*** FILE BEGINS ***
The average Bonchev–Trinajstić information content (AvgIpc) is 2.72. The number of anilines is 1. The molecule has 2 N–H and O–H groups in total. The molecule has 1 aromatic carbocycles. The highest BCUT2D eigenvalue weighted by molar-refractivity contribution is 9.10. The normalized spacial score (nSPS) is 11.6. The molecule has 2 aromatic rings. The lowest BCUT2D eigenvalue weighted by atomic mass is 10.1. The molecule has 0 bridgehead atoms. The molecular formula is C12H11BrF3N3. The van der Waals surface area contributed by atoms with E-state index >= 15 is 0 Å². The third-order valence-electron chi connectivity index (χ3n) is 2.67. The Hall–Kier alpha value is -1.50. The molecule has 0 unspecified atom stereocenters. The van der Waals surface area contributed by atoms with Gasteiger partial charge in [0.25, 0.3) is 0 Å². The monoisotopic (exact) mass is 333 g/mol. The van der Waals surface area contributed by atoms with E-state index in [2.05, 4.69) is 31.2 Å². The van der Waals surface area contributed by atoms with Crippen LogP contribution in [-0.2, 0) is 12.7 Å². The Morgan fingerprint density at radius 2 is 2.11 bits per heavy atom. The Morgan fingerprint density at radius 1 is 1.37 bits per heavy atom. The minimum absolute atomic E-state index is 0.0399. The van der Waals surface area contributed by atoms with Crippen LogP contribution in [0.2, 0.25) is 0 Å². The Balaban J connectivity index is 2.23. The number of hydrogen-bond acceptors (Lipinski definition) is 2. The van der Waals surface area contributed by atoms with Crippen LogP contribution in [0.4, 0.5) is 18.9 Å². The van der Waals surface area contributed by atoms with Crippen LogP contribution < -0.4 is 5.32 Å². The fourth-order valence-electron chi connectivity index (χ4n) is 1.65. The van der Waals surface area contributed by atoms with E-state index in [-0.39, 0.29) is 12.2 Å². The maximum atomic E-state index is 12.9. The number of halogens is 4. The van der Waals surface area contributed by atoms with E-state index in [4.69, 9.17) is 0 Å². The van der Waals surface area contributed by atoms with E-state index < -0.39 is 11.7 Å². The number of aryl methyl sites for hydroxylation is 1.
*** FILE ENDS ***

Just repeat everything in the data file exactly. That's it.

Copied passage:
The average Bonchev–Trinajstić information content (AvgIpc) is 2.72. The number of anilines is 1. The molecule has 2 N–H and O–H groups in total. The molecule has 1 aromatic carbocycles. The highest BCUT2D eigenvalue weighted by molar-refractivity contribution is 9.10. The normalized spacial score (nSPS) is 11.6. The molecule has 2 aromatic rings. The lowest BCUT2D eigenvalue weighted by atomic mass is 10.1. The molecule has 0 bridgehead atoms. The molecular formula is C12H11BrF3N3. The van der Waals surface area contributed by atoms with E-state index >= 15 is 0 Å². The third-order valence-electron chi connectivity index (χ3n) is 2.67. The Hall–Kier alpha value is -1.50. The molecule has 0 unspecified atom stereocenters. The van der Waals surface area contributed by atoms with Gasteiger partial charge in [0.25, 0.3) is 0 Å². The monoisotopic (exact) mass is 333 g/mol. The van der Waals surface area contributed by atoms with E-state index in [2.05, 4.69) is 31.2 Å². The van der Waals surface area contributed by atoms with Crippen LogP contribution in [-0.2, 0) is 12.7 Å². The Morgan fingerprint density at radius 2 is 2.11 bits per heavy atom. The Morgan fingerprint density at radius 1 is 1.37 bits per heavy atom. The minimum absolute atomic E-state index is 0.0399. The van der Waals surface area contributed by atoms with Crippen LogP contribution in [0.2, 0.25) is 0 Å². The Balaban J connectivity index is 2.23. The number of hydrogen-bond acceptors (Lipinski definition) is 2. The van der Waals surface area contributed by atoms with Crippen LogP contribution in [0.4, 0.5) is 18.9 Å². The van der Waals surface area contributed by atoms with Crippen LogP contribution < -0.4 is 5.32 Å². The fourth-order valence-electron chi connectivity index (χ4n) is 1.65. The van der Waals surface area contributed by atoms with E-state index in [-0.39, 0.29) is 12.2 Å². The maximum atomic E-state index is 12.9. The number of halogens is 4. The van der Waals surface area contributed by atoms with E-state index in [4.69, 9.17) is 0 Å². The van der Waals surface area contributed by atoms with E-state index < -0.39 is 11.7 Å². The number of aryl methyl sites for hydroxylation is 1.